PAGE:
The advent of social challenges associated with urbanization, as well as the growing need to minimize municipal budgets, are two of the key reasons why smart cities are gaining traction.
The number of cities with populations of 10 million or more is projected to rise from 33 to 43 between 2018 and 2030, according to the United Nations. Although urbanization is said to carry high economic power due to population and business concentration, it also has drawbacks, including the potential for increased pollution and environmental problems.
Expectations for smarter cities are rising, and the economic slowdown triggered by COVID-19 necessitates more effective urban management than ever before. Between 2020 and 2024, the smart city industry, which includes electricity, healthcare, and defense, is projected to expand at a 23 percent annualized pace, amounting to approximately $2.1 trillion.
Advanced technologies, such as blockchain, will help to solve these social challenges and achieve effective urban management. Without the need for a centralized controller, blockchain allows network users to share data with high reliability and accountability. Cities have several stakeholders, and data sharing among stakeholders is critical for providing highly convenient urban services.
For this data sharing, blockchain is supposed to be used. For example, Smart Dubai, which aims to make Dubai the happiest and smartest city in the world, is creating blockchain use cases in a variety of industries, including banking, education, and transportation. For example, a blockchain-based project is currently underway to streamline admission procedures for students traveling between emirates.
One thing to keep in mind is that having autonomous smart cities is insufficient for smart cities to contribute to social challenges and function effectively while enhancing service efficiency. Rather, ensuring interoperability and collaboration among multiple smart cities is critical. Efforts to accomplish this goal are still underway. In Japan, the cabinet office issued a white paper on smart city reference architecture in March 2020, citing interoperability as one of four fundamental principles essential in supporting smart cities.
The World Economic Forum acts as the secretariat for the G20 Global Smart Cities Alliance, which brings together local, state, and national governments, private-sector partners, and community citizens behind a common set of key guiding principles for the adoption of smart city technology, such as transparency and interoperability.
Smart cities will benefit from a newly released interoperability platform, which provides a three-layer paradigm for blockchain utilization:
Governance models, data standardization, regulatory structures, and commercial models are all part of the business model layer. Consensus mechanisms, smart contracts, verification, and authorization are all part of the platform layer.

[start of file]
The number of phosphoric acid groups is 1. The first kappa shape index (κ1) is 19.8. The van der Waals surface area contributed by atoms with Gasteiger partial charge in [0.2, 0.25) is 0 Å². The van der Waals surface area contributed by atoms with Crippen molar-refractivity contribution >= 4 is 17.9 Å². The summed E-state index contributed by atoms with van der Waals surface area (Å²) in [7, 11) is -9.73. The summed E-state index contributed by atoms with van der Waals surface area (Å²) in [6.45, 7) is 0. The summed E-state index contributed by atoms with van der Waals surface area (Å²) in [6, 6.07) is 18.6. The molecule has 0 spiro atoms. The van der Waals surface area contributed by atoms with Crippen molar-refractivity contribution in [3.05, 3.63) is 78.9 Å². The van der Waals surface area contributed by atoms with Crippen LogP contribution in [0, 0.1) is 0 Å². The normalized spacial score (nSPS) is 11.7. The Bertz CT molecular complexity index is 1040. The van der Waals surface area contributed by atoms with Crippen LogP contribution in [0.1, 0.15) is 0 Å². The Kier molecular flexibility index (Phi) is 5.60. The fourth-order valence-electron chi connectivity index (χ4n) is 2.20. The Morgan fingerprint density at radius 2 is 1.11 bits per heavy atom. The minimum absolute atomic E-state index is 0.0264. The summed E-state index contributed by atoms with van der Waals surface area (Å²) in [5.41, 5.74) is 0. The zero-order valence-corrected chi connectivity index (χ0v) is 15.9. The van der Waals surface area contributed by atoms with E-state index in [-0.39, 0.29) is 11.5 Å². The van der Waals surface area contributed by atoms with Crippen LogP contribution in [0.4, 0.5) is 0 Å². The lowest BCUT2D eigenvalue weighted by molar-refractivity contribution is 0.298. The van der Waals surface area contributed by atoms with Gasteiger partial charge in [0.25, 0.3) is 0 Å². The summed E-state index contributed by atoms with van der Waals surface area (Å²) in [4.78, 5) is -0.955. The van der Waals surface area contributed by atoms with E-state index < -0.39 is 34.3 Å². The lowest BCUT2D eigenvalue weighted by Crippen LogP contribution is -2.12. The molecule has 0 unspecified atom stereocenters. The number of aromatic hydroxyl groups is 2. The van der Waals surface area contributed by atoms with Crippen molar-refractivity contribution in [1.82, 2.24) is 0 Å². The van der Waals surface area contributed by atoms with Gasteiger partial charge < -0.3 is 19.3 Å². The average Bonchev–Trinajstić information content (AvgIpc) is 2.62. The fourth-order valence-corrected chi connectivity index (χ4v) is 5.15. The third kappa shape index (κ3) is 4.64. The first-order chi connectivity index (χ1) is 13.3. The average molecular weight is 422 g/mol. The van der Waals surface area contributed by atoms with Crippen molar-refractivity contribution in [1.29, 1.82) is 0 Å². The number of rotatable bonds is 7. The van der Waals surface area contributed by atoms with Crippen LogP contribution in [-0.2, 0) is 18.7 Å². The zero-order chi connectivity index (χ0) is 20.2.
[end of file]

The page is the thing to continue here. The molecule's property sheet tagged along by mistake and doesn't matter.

Hybrid cloud, managed blockchain, and proprietary modules are all part of the infrastructure layer. It is necessary to remember that achieving interoperability necessitates more than just solving a technological problem; it necessitates addressing issues of regulation, data control, and commercial business models that incentivize ecosystem partners to cooperate with one another.
Consider one of the anticipated utilities in smart cities: mobility as a service (MaaS). MaaS links various transit networks together to offer extremely convenient mobility services. There is an attempt to use blockchain for data exchange and revenue sharing among multiple transportation operators in the realization of MaaS, and transportation may take place across cities.
At the business model layer, issues of data standardization – for example, for people movement data and data obtained from Internet of Things (Iota) devices – and commercial models, such as how to allocate revenue among transportation operators – must be addressed.
Smart contracts, which are computer protocols that allow self-executing, credible, and transparent transactions, can be used for transport ticketing at the network layer. However, since various blockchain networks use different languages for smart contracts, interoperability problems for ticketing need to be addressed.
Since permissioned blockchains (those with an access control layer that allows such activities to be done only by certain identifiable participants) are typically used for data sharing through multiple transportation networks, the presence of proprietary components can pose a challenge in achieving interoperability.
Other industries, such as real estate and electricity, may benefit from a similar model. There are attempts in the real estate industry to use blockchain to streamline land rent processes, but in order to streamline the moving process, the procedures relevant to the initial residence and the new residence must be arranged and processed.
In this case, programs on various blockchains can need to communicate with one another. Efforts are being made in the energy sector to use blockchain to perform energy transactions within an area.
Since different businesses can use different blockchain technologies, the three-layer model of interoperability mentioned above may be used in this situation. Smart cities have the opportunity to address a wide range of social problems and increase people’s quality of life – but they must ensure interoperability and be able to collaborate with one another.
In order to produce the best possible long-term results, initiatives should be pragmatic in their preparation around interoperability issues.